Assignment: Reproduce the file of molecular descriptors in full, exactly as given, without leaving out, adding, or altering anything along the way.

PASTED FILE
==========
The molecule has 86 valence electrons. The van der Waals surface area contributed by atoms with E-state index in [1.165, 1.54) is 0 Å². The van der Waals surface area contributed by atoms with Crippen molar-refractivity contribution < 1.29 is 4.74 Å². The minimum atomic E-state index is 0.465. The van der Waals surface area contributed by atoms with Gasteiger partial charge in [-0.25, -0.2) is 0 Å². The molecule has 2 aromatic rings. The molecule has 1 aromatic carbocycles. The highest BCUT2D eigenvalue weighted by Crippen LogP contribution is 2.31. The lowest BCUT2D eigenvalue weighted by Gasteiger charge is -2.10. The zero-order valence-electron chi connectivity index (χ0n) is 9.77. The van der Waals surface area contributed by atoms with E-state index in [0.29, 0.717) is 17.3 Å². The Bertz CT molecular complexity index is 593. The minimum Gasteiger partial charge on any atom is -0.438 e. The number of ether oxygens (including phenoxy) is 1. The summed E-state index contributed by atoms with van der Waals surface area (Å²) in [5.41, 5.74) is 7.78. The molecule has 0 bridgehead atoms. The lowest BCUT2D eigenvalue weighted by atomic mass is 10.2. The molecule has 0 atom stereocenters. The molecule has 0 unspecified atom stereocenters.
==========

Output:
The molecule has 86 valence electrons. The van der Waals surface area contributed by atoms with E-state index in [1.165, 1.54) is 0 Å². The van der Waals surface area contributed by atoms with Crippen molar-refractivity contribution < 1.29 is 4.74 Å². The minimum atomic E-state index is 0.465. The van der Waals surface area contributed by atoms with Gasteiger partial charge in [-0.25, -0.2) is 0 Å². The molecule has 2 aromatic rings. The molecule has 1 aromatic carbocycles. The highest BCUT2D eigenvalue weighted by Crippen LogP contribution is 2.31. The lowest BCUT2D eigenvalue weighted by Gasteiger charge is -2.10. The zero-order valence-electron chi connectivity index (χ0n) is 9.77. The van der Waals surface area contributed by atoms with E-state index in [0.29, 0.717) is 17.3 Å². The Bertz CT molecular complexity index is 593. The minimum Gasteiger partial charge on any atom is -0.438 e. The number of ether oxygens (including phenoxy) is 1. The summed E-state index contributed by atoms with van der Waals surface area (Å²) in [5.41, 5.74) is 7.78. The molecule has 0 bridgehead atoms. The lowest BCUT2D eigenvalue weighted by atomic mass is 10.2. The molecule has 0 atom stereocenters. The molecule has 0 unspecified atom stereocenters.